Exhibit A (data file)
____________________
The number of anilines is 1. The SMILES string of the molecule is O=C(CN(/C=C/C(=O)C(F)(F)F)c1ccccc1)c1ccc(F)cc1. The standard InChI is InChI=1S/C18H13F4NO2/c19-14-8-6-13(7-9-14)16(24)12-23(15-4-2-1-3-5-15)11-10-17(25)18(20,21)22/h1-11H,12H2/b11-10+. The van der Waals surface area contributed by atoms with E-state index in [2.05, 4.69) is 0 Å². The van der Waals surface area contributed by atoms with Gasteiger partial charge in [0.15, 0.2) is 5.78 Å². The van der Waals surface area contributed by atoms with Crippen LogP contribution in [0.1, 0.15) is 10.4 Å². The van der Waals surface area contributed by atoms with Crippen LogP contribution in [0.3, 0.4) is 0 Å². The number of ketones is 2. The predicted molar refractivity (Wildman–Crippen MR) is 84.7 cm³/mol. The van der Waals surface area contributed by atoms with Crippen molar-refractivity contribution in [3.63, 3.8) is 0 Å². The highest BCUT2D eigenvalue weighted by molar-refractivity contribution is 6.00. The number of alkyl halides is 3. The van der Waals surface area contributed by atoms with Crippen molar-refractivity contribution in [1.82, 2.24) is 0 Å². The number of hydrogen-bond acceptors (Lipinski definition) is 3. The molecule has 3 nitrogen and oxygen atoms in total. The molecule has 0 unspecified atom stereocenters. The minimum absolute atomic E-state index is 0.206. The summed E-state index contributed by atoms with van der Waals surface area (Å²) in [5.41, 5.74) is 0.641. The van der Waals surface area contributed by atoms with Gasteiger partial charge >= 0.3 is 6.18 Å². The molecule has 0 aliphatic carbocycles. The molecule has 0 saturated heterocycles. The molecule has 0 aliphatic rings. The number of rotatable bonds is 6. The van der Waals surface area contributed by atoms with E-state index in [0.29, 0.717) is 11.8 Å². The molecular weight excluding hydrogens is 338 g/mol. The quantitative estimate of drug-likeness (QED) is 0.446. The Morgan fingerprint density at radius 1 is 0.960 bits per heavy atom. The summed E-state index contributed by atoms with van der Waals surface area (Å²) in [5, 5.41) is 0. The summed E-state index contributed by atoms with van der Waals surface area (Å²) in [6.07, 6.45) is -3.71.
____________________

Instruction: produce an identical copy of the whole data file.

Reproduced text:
The number of anilines is 1. The SMILES string of the molecule is O=C(CN(/C=C/C(=O)C(F)(F)F)c1ccccc1)c1ccc(F)cc1. The standard InChI is InChI=1S/C18H13F4NO2/c19-14-8-6-13(7-9-14)16(24)12-23(15-4-2-1-3-5-15)11-10-17(25)18(20,21)22/h1-11H,12H2/b11-10+. The van der Waals surface area contributed by atoms with E-state index in [2.05, 4.69) is 0 Å². The van der Waals surface area contributed by atoms with Gasteiger partial charge in [0.15, 0.2) is 5.78 Å². The van der Waals surface area contributed by atoms with Crippen LogP contribution in [0.1, 0.15) is 10.4 Å². The van der Waals surface area contributed by atoms with Crippen LogP contribution in [0.3, 0.4) is 0 Å². The number of ketones is 2. The predicted molar refractivity (Wildman–Crippen MR) is 84.7 cm³/mol. The van der Waals surface area contributed by atoms with Crippen molar-refractivity contribution in [3.63, 3.8) is 0 Å². The highest BCUT2D eigenvalue weighted by molar-refractivity contribution is 6.00. The number of alkyl halides is 3. The van der Waals surface area contributed by atoms with Crippen molar-refractivity contribution in [1.82, 2.24) is 0 Å². The number of hydrogen-bond acceptors (Lipinski definition) is 3. The molecule has 3 nitrogen and oxygen atoms in total. The molecule has 0 unspecified atom stereocenters. The minimum absolute atomic E-state index is 0.206. The summed E-state index contributed by atoms with van der Waals surface area (Å²) in [5.41, 5.74) is 0.641. The van der Waals surface area contributed by atoms with Gasteiger partial charge >= 0.3 is 6.18 Å². The molecule has 0 aliphatic carbocycles. The molecule has 0 saturated heterocycles. The molecule has 0 aliphatic rings. The number of rotatable bonds is 6. The van der Waals surface area contributed by atoms with E-state index in [0.29, 0.717) is 11.8 Å². The molecular weight excluding hydrogens is 338 g/mol. The quantitative estimate of drug-likeness (QED) is 0.446. The Morgan fingerprint density at radius 1 is 0.960 bits per heavy atom. The summed E-state index contributed by atoms with van der Waals surface area (Å²) in [5, 5.41) is 0. The summed E-state index contributed by atoms with van der Waals surface area (Å²) in [6.07, 6.45) is -3.71.